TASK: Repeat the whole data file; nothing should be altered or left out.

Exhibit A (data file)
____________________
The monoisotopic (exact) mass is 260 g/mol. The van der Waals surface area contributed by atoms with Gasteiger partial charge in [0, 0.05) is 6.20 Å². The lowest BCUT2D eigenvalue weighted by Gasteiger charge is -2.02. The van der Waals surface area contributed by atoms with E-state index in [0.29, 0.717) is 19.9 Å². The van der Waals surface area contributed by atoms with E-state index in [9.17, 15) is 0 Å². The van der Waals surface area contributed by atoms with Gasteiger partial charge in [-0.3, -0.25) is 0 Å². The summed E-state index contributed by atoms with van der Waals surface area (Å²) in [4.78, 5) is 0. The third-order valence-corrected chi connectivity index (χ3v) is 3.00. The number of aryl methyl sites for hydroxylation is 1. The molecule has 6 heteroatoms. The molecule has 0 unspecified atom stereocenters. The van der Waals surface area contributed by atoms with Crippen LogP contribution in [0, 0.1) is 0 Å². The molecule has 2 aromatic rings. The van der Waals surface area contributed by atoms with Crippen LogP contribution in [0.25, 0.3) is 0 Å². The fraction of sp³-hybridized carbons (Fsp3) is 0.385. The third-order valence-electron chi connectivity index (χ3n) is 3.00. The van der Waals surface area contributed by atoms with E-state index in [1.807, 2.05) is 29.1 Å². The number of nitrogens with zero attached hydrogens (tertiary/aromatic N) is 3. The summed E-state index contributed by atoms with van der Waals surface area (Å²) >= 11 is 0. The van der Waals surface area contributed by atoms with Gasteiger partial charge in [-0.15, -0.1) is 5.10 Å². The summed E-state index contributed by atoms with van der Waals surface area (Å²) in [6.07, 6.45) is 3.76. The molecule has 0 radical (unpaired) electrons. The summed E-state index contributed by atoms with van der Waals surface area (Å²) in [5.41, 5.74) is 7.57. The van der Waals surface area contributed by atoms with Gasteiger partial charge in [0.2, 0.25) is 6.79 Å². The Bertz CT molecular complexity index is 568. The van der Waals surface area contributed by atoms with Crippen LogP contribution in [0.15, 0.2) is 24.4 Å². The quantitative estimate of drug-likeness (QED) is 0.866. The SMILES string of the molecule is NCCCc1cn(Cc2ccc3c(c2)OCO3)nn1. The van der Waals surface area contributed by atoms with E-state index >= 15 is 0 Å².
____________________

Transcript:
The monoisotopic (exact) mass is 260 g/mol. The van der Waals surface area contributed by atoms with Gasteiger partial charge in [0, 0.05) is 6.20 Å². The lowest BCUT2D eigenvalue weighted by Gasteiger charge is -2.02. The van der Waals surface area contributed by atoms with E-state index in [0.29, 0.717) is 19.9 Å². The van der Waals surface area contributed by atoms with E-state index in [9.17, 15) is 0 Å². The van der Waals surface area contributed by atoms with Gasteiger partial charge in [-0.3, -0.25) is 0 Å². The summed E-state index contributed by atoms with van der Waals surface area (Å²) in [4.78, 5) is 0. The third-order valence-corrected chi connectivity index (χ3v) is 3.00. The number of aryl methyl sites for hydroxylation is 1. The molecule has 6 heteroatoms. The molecule has 0 unspecified atom stereocenters. The van der Waals surface area contributed by atoms with Crippen LogP contribution in [0, 0.1) is 0 Å². The molecule has 2 aromatic rings. The van der Waals surface area contributed by atoms with Crippen LogP contribution in [0.25, 0.3) is 0 Å². The fraction of sp³-hybridized carbons (Fsp3) is 0.385. The third-order valence-electron chi connectivity index (χ3n) is 3.00. The van der Waals surface area contributed by atoms with E-state index in [1.807, 2.05) is 29.1 Å². The number of nitrogens with zero attached hydrogens (tertiary/aromatic N) is 3. The summed E-state index contributed by atoms with van der Waals surface area (Å²) >= 11 is 0. The van der Waals surface area contributed by atoms with Gasteiger partial charge in [-0.15, -0.1) is 5.10 Å². The summed E-state index contributed by atoms with van der Waals surface area (Å²) in [6.07, 6.45) is 3.76. The molecule has 0 radical (unpaired) electrons. The summed E-state index contributed by atoms with van der Waals surface area (Å²) in [5.41, 5.74) is 7.57. The van der Waals surface area contributed by atoms with Gasteiger partial charge in [0.2, 0.25) is 6.79 Å². The Bertz CT molecular complexity index is 568. The van der Waals surface area contributed by atoms with Crippen LogP contribution in [0.15, 0.2) is 24.4 Å². The quantitative estimate of drug-likeness (QED) is 0.866. The SMILES string of the molecule is NCCCc1cn(Cc2ccc3c(c2)OCO3)nn1. The van der Waals surface area contributed by atoms with E-state index >= 15 is 0 Å².